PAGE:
I felt a strong sense of accomplishment as we passed the spot we had put in last year, our first canoe trip from the bridge above Hudson Mills to below Delhi. A long strange year, coming back to place with Gary I had only hoped I might return to with him, and certainly 6 months ago never imagined I would.

And completing that segment means I have just two lakes to travel, and I will have canoed the entire Huron. I can do that solo this summer, or with Gary as he has time.

The take out was a relief and also some sadness the long day was over. Gary sliced up the mango and just as we finished it Blanche met us in my truck for the journey back to Gary’s car.

I was grinning and happy, relaxed and excited still. Tired and wanting to run around to further work off the excitement of what I had just accomplished. I really loved the day. All of it. So glad I could experience the treasure of the river, with a wonderful man, and the perfect sun and nature. A lot of happiness, inspired by the Huron.

Ken King

Sunday, May 10th, 2009

Rather than repeat myself here, it would be easiest just toread the tribute I wrote for him at The Ann Arbor Chronicle. I was hoping the Chronicle would write about his death, and Mary said they were swamped with other projects. Would I? A wonderful synchronicity of people places and timing then unfolded, and the article nearly wrote itself. Of course.

I hope this is just one of many tributes for this remarkable man who has really touched so many and made a wonderful difference in the world.

Postitive indicators

Friday, January 2nd, 2009

I’m back from a 2 1/2 hour walk in the woods. Sure makes my dog happy. It is more fun with another human added, but not everyone wants to tromp around in the woods in the ice and cold. I went through Bird hills to Barton Dam. By the dam, the water was still pouring through the spillways – all 10 were open – but not as intense as the other day when the water was also nearly as high as the sidewalk below the railroad bridge.

But the spray from the dam had coated the nearby trees with really thick ice. As well as the path between the river and the pond. A few branches were breaking off as I went by. The sun suddenly poked out and lit up all those ice encrusted branches and it was a brilliant lovely sight, with the sound of the water as background music. It was windy and really cold up along the dam itself – Nala’s ears were being blown around and she was most unhappy. I agreed. I noted the very frozen pond – all the way to the dam – and headed back down.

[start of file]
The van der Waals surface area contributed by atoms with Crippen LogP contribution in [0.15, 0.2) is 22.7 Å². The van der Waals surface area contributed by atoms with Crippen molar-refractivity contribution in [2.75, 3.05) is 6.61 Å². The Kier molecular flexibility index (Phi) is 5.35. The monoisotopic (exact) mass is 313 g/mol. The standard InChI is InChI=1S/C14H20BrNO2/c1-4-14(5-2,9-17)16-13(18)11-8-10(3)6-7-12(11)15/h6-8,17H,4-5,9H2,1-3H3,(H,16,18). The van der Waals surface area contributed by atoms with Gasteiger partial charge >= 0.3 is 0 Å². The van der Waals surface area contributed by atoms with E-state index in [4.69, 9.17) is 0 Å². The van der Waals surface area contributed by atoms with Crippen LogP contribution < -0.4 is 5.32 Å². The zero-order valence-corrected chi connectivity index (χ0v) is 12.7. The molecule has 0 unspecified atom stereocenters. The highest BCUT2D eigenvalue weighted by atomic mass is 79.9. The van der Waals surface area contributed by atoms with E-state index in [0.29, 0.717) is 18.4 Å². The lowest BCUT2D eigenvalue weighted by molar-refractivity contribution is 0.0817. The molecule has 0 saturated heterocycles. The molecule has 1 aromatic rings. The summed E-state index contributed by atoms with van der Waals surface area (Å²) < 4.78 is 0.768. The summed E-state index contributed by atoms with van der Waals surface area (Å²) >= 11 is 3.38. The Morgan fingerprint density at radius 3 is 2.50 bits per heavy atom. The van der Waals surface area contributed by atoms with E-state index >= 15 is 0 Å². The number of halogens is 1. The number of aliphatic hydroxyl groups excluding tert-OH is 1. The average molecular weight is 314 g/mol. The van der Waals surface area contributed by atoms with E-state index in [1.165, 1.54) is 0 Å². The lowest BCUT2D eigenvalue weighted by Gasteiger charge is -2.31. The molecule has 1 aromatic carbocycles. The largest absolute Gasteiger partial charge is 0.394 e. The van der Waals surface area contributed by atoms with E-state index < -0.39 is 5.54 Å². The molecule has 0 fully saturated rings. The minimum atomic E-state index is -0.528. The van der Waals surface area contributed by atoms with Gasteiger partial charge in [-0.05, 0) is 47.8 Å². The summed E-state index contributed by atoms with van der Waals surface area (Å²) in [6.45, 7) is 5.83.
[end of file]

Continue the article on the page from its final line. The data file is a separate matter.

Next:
While xmas is a weird time – not being a celebrant – and the mixed feelings because of sentiment and history New Years is a relatively just happy and reflective time. I went off and did some drumming, it has been too long. While I didn’t do it long (my thumb is sort of out of joint and a bit painful these days) I did it well. Very nice to connect with those friends again.

Drove back home enjoying the ride in teh new car, and went to the very local party with a warm from the oven blueberry crisp. A nice bunch of people to be with for the new year. And nice to not have to drive home but the quickest walk…

New Years Day my open house started really slowly (no one came until an hour after the starting time of 2 PM…) but there was then a continuous flow of people until 9 PM. So many people to enjoy and many new connections were made. Maybe about 30 people stopped over? Loved it. And there was food after, so we were all well fed. Which matters. I made another crisp with black raspberries, rhubarb, and blueberries. Picked the raspberries and rhubarb this summer. It is a delight to start using the stores of food. There is a serving left for later tonight or tomorrow.

And dating continues to be a pleasure. I have really enjoyed meeting a plethora of very nice men. With more to get to know as I go down the lists. I’m even enjoying what will surely be single dates. Because the men are interesting, intelligent, thoughtful, and friendly. A few weird e-mails and calls, but that is to be expected.

David has been working some, a huge change from where is was so very recently. You truly never know.

i am well aware of the larger global picture of more significantly negative indicators. Especially Israel and the US trying to defend these latest barbaric attacks as justified. It is mind boggling. The phrase that has stuck in my mind is “war is obsolete”. And yet we haven’t given it up. How stupid can you be?